Thursday, April 23, 2009

Hackerspaces: DIY Science Centers for Adults

Like many people who've worked in science centers and interactive experience museums, I've always been perplexed by the fact that hands-on workshop audiences top out around age 14. So many of the activities available in interactive museums--exploding toothpaste, liquid nitrogen ice cream, collage-making, robot wars--are just as interesting, educational, and fun for adults as they are for kids. So why don't adult workshops succeed?

There's a growing type of institution that is successfully engaging adult geeks in hands-on workshops with a DIY, member-based approach. A few weeks ago, Nick Bilton told me about the hackerspace he helped found called NYCResistor. I had never heard of hackerspaces, and I thought he was talking about people with computers getting together to crack codes. But it turns out hackerspaces are the next step in the evolution of the DIY/maker movement--physical member organizations for people who like to mess around with electronics. They are more than just workshop spaces--they are member institutions, like museums. And their unique structure and bottom-up approach offers some instructive lessons for museums that want to really embrace visitors and members as co-creators of the institutional experience.

Hackerspaces are about people, not content

Hackerspaces are hybrid private clubs/public educational spaces. NYCResistor's tagline is: "we learn, share, and make things." There are people who pay for membership ($40-$100/month, depending on where you are in the country), and there are others who pay for workshops, which range from straight skills (learn to soldering) to artsy/sciencey (needlepoint circuits) to dangerously silly (shrinking coins). In hackerspaces, membership doesn't just mean expressing affinity; it gives you useful privileges including private cubbies and a key to the space.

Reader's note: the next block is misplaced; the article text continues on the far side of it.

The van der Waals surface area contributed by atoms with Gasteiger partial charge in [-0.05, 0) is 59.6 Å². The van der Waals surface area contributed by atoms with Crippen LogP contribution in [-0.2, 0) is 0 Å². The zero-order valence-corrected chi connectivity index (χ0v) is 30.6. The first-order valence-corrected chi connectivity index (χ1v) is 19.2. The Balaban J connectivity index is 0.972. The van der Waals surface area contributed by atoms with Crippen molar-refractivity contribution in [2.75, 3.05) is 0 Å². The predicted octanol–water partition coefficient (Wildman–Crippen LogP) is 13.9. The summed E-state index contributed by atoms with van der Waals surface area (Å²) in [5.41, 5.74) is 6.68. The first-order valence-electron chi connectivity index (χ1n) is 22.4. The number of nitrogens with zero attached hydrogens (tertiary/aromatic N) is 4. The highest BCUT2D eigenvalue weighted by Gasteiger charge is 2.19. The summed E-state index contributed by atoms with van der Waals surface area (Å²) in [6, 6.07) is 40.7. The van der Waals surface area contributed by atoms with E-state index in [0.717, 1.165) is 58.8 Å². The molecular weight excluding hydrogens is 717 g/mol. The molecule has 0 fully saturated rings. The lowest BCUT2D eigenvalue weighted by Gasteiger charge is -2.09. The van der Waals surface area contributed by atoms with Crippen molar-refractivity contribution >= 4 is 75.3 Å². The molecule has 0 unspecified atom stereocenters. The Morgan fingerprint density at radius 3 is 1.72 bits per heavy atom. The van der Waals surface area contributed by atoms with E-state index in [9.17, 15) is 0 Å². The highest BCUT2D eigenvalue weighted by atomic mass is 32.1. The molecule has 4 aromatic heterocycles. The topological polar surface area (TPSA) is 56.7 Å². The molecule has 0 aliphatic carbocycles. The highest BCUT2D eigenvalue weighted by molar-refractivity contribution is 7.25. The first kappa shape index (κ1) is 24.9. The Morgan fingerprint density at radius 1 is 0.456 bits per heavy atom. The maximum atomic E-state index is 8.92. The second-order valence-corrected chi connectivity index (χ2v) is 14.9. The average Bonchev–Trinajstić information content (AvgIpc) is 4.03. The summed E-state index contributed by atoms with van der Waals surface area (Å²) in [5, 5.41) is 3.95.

Hackerspaces are mostly small non-profit co-ops, with 25-100 members and under 1000 sq ft of space. In some cases, such as AS220 labs, they are part of larger community art spaces. Their numbers are growing, and the wiki-based list of worldwide hackerspaces includes as many "planned" as "active" institutions.

This isn't just a geek thing. There are maker spaces popping up for all kinds of artists, crafters, and independent entrepeneurs who want a shared space to congregate, share ideas, and work on projects. Mitch Altman, one of the founders of the San Francisco-based Noisebridge, was quoted in Wired as saying:
"In our society there's a real dearth of community. The internet is a way for people to key in to that need, but it's so inadequate. [At hacker spaces], people get a little taste of that community and they just want more."
Isn't this one of our dreams for museums? That people will key into their love of art or science or history online, then show up at the museum, get a "taste of community," and just want more?

Hackerspaces are member-centric